The kitchen garden is bursting at the borders down at Park Farm. The beds are positively chock full with the spoils of early autumn. As we prepared lunch today for attendees of the excellent Pig in a Day course, the gardeners turned up in the kitchen with arm fulls of elegant, leggy runner beans, in need of a suitable home.
Generally runners wouldn't be my first choice accompaniment to a meal, but by pairing them with sweet, slow cooked baby red onions, the subtle earthiness of the beans really comes into it's own. Even if I say so myself, this dish was a bit of a hit down at River Cottage HQ today... Watch out for it in Hugh's column, or perhaps even the next book!
Runner bean and red onion caponata
There are a few steps involved in this recipe, but the effort certainly pays off. We served this as a side dish alongside roast pork loin, but it's more than worthy of being a dish in it's own right. It would also work as an unctuous, autumnal topping for bruschetta. The trick is getting fresh beans, and young, sweet onions.
Serves six as a side dish, two to four as a main
twelve red onions, peeled and halved
lots of olive oil
three or four bushy twigs of rosemary
three or four whole cloves of garlic, skin on and bashed
a few dozen runner beans, podded (the green pods can be composted)
two more cloves of garlic, chopped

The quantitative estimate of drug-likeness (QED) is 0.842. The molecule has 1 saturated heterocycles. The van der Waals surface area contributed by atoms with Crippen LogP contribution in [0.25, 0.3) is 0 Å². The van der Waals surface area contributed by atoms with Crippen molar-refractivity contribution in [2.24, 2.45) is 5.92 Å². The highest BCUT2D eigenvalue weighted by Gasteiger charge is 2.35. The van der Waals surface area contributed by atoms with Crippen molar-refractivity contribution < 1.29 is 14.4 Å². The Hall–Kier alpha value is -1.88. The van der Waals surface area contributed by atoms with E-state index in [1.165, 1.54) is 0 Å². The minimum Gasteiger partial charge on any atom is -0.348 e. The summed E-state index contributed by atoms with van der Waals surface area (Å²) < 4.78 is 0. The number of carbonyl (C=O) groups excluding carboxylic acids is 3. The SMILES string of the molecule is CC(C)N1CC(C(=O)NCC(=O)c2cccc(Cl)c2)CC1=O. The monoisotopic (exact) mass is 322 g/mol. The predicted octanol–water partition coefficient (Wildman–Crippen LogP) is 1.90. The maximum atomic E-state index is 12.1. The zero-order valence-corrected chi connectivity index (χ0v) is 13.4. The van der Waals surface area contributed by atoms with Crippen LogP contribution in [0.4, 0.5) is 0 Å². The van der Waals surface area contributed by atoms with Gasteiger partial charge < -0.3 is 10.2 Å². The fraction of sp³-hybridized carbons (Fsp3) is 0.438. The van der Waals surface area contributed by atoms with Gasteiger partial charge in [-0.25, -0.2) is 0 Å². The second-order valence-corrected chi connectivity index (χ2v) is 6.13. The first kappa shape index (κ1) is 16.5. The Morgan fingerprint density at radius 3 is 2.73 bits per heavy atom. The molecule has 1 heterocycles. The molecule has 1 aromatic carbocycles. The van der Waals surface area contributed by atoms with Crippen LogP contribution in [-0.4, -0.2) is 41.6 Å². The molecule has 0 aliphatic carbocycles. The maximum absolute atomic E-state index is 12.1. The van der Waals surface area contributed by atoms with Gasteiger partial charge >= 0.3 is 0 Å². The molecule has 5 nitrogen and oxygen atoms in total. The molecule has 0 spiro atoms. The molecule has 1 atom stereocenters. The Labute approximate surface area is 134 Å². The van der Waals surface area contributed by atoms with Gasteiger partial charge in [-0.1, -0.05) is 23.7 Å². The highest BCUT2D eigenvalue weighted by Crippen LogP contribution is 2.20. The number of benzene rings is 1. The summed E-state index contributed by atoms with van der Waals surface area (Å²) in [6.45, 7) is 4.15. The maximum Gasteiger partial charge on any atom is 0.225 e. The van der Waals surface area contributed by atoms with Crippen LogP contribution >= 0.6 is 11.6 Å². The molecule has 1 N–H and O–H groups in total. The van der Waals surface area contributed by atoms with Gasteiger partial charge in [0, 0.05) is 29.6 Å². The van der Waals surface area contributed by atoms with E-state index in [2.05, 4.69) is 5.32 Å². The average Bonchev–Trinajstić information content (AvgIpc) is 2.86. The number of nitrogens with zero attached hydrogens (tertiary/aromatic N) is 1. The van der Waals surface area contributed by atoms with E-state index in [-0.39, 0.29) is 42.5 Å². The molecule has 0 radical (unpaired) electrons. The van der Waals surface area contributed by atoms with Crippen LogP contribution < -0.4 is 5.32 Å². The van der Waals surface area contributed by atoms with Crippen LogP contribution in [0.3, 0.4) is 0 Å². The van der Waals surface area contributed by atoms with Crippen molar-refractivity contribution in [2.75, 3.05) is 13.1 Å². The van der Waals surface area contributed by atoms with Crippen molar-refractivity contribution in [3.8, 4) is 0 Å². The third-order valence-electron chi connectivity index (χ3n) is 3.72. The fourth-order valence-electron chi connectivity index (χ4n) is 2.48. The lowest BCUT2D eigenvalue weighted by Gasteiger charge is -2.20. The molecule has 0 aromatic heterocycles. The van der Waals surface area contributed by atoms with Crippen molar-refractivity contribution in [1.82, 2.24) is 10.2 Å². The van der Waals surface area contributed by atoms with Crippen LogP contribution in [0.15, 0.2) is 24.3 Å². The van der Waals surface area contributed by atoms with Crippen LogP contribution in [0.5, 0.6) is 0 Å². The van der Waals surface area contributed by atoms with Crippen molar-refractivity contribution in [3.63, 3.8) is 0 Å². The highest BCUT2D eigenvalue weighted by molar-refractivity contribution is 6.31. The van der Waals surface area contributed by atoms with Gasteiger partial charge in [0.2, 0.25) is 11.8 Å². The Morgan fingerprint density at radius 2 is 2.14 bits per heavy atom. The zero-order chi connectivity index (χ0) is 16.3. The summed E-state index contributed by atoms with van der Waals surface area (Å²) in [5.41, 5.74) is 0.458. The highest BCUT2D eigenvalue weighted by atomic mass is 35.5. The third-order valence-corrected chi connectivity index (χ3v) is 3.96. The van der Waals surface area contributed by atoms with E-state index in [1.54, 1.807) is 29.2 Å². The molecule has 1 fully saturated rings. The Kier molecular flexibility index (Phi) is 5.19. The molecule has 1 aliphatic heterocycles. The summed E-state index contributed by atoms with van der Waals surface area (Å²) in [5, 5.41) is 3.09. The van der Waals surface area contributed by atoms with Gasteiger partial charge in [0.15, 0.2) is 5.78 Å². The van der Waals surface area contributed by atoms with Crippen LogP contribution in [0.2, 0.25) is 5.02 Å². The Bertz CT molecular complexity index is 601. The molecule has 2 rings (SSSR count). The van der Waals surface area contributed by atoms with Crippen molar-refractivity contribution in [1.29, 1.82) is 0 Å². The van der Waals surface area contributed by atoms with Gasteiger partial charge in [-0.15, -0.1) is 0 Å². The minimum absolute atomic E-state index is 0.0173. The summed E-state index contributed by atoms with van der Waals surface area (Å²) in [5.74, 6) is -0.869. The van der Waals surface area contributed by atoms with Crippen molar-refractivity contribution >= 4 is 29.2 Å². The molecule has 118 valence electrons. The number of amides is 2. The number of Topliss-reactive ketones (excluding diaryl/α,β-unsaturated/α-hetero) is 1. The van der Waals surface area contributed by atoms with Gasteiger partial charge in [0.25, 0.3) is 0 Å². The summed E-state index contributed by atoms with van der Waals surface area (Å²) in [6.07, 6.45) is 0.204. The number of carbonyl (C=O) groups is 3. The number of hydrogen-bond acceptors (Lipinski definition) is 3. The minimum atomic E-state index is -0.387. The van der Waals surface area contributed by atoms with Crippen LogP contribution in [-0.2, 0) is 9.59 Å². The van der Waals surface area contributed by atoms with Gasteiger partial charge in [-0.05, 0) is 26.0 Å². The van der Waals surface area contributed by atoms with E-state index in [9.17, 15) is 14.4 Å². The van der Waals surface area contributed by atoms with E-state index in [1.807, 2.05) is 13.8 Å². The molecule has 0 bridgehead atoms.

a handful fresh sage leaves, finely sliced
a handful fresh thyme leaves, picked and chopped
a teaspoon dijon mustard
a splash cider vinegar
salt and black pepper
Put the onions and garlic in a roasting dish, and coat with lots of olive oil - be generous, as the excess oil will be used to dress the finished dish. Add the rosemary and salt and pepper, then cover with foil, and roast in a medium oven for at least an hour. This will bring out all the natural sweetness.
Meanwhile, pod the beans, then blanche them in salted boiling water for a few minutes until tender. Drain and refresh under cold water. Heat some oil in a frying pan, add the chopped garlic, and cook for a minute or two. As the garlic begins to colour, add the beans and saute for a few more minutes, before lightly crushing a few beans with the back of a spoon. Remove from the heat.
Remove the onions from the oven, discard the rosemary stalks, and pour off and reserve the excess oil, which will now be richly flavoured. Whisk the mustard and cider vinegar into the oil to create a hot dressing. Add the beans to the onions, then add the dressing, then add the fresh sage and thyme. Add the dressing, and gently toss everything together. Check the seasoning. Cover and leave in a warm place for the flavours to meld for 30 - 45 minutes.
Serve with roast meat, or on it's own with bread and salad leaves.